The immigrant could not shear off his European identity with the rapidity demanded by
the ideal of Americanization. He might be willing to take advantage of the practical
benefits of night schools and English-language courses and to do what he could to take
on a new nationality and learn about American ways. But even if he felt no hostility, he
could hardly fail to sense the note of condescension in the efforts of those who tried to
help him.9 More often than not, he rebuffed the settlement worker or the agent of
Americanization, and looked elsewhere for his primary contacts with American political
and civic life. He turned, instead, to the political boss, who accepted him for what he
was and asked no questions.
In politics, then, the immigrant was usually at odds with the reform aspirations of the
American Progressive. Together with the native conservative and the politically
indifferent, the immigrants formed a potent mass that limited the range and the
achievements of Progressivism. The loyalty of immigrant voters to the bosses was one of
the signal reasons why the local reform victories were so short-lived. It would be hard to
imagine types of political culture more alien to each other than those of the Yankee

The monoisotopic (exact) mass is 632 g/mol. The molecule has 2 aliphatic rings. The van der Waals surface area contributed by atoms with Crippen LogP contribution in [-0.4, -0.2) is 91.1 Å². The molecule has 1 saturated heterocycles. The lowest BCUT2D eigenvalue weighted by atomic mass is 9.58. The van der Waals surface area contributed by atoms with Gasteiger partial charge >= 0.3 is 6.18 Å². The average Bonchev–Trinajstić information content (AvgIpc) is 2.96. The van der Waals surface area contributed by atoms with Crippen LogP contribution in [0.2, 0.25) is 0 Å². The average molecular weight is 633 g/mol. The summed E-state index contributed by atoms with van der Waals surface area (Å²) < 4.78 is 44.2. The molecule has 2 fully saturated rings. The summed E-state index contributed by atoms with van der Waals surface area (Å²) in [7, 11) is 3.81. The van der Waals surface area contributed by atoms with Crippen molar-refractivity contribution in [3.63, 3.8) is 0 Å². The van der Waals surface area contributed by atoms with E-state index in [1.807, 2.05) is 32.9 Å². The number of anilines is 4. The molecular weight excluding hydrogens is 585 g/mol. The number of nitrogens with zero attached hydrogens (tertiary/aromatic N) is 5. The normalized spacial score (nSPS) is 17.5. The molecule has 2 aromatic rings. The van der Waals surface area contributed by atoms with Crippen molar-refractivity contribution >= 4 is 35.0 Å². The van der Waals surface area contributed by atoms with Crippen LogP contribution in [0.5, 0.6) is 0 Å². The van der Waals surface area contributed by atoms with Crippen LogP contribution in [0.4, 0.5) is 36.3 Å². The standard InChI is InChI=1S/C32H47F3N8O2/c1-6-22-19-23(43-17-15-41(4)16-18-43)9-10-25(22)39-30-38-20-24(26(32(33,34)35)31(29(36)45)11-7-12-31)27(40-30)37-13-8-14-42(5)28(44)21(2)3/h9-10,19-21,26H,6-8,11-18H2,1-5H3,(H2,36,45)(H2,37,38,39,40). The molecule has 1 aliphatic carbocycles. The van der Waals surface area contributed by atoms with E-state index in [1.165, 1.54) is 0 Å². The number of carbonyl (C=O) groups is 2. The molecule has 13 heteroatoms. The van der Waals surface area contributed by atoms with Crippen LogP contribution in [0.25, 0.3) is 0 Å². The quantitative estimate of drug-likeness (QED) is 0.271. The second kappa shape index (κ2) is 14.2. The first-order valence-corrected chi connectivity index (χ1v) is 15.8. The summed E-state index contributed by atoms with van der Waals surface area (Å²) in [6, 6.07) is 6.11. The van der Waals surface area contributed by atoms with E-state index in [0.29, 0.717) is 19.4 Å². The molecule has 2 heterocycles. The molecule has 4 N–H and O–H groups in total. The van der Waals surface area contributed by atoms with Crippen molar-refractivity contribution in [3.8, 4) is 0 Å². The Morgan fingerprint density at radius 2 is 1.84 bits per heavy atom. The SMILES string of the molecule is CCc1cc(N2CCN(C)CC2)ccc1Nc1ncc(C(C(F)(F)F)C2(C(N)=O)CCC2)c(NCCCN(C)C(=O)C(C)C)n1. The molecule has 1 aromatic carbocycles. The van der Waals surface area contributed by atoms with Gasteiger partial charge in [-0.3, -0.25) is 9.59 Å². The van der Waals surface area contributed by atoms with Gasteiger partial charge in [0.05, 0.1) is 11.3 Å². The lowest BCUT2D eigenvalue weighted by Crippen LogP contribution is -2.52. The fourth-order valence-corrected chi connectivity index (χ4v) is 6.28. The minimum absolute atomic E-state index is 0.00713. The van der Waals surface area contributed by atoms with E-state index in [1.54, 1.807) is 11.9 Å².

reformer and the peasant immigrant. The Yankee’s idea of political action assumed a
popular democracy with widespread participation and eager civic interest. To him
politics was the business, the responsibility, the duty of all men. It was an arena for the
realization of moral principles of broad application—and even, as in the case of
temperance and vice crusades—for the correction of private habits. The immigrant, by
contrast, coming as a rule from a peasant environment and from autocratic societies
with strong feudal survivals, was totally unaccustomed to the active citizen’s role.1 He
expected to be acted on by government, but not to be a political agent himself. To him
government meant restrictions on personal movement, the arbitrary regulation of life,